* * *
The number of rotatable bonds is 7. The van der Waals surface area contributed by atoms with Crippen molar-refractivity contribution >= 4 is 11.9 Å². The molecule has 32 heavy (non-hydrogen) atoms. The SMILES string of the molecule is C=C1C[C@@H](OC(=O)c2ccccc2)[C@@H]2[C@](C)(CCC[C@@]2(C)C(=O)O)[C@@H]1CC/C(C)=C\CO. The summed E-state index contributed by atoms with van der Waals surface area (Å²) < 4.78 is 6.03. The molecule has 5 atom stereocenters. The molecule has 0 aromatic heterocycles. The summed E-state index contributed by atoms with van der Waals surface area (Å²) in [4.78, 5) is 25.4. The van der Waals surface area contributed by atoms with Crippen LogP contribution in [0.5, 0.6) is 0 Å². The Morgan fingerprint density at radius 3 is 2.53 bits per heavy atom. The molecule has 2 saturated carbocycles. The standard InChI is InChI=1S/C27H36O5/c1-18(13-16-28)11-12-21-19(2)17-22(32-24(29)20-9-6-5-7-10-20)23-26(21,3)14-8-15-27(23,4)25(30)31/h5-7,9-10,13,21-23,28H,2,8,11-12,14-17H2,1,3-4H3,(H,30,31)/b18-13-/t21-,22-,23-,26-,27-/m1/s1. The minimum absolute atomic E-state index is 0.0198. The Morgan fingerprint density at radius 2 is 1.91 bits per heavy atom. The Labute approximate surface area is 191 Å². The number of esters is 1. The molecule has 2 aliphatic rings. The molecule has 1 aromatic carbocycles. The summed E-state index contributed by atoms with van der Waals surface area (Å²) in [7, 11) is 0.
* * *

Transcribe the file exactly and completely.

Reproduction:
The number of rotatable bonds is 7. The van der Waals surface area contributed by atoms with Crippen molar-refractivity contribution >= 4 is 11.9 Å². The molecule has 32 heavy (non-hydrogen) atoms. The SMILES string of the molecule is C=C1C[C@@H](OC(=O)c2ccccc2)[C@@H]2[C@](C)(CCC[C@@]2(C)C(=O)O)[C@@H]1CC/C(C)=C\CO. The summed E-state index contributed by atoms with van der Waals surface area (Å²) < 4.78 is 6.03. The molecule has 5 atom stereocenters. The molecule has 0 aromatic heterocycles. The summed E-state index contributed by atoms with van der Waals surface area (Å²) in [4.78, 5) is 25.4. The van der Waals surface area contributed by atoms with Crippen LogP contribution in [0.5, 0.6) is 0 Å². The Morgan fingerprint density at radius 3 is 2.53 bits per heavy atom. The molecule has 2 saturated carbocycles. The standard InChI is InChI=1S/C27H36O5/c1-18(13-16-28)11-12-21-19(2)17-22(32-24(29)20-9-6-5-7-10-20)23-26(21,3)14-8-15-27(23,4)25(30)31/h5-7,9-10,13,21-23,28H,2,8,11-12,14-17H2,1,3-4H3,(H,30,31)/b18-13-/t21-,22-,23-,26-,27-/m1/s1. The minimum absolute atomic E-state index is 0.0198. The Morgan fingerprint density at radius 2 is 1.91 bits per heavy atom. The Labute approximate surface area is 191 Å². The number of esters is 1. The molecule has 2 aliphatic rings. The molecule has 1 aromatic carbocycles. The summed E-state index contributed by atoms with van der Waals surface area (Å²) in [7, 11) is 0.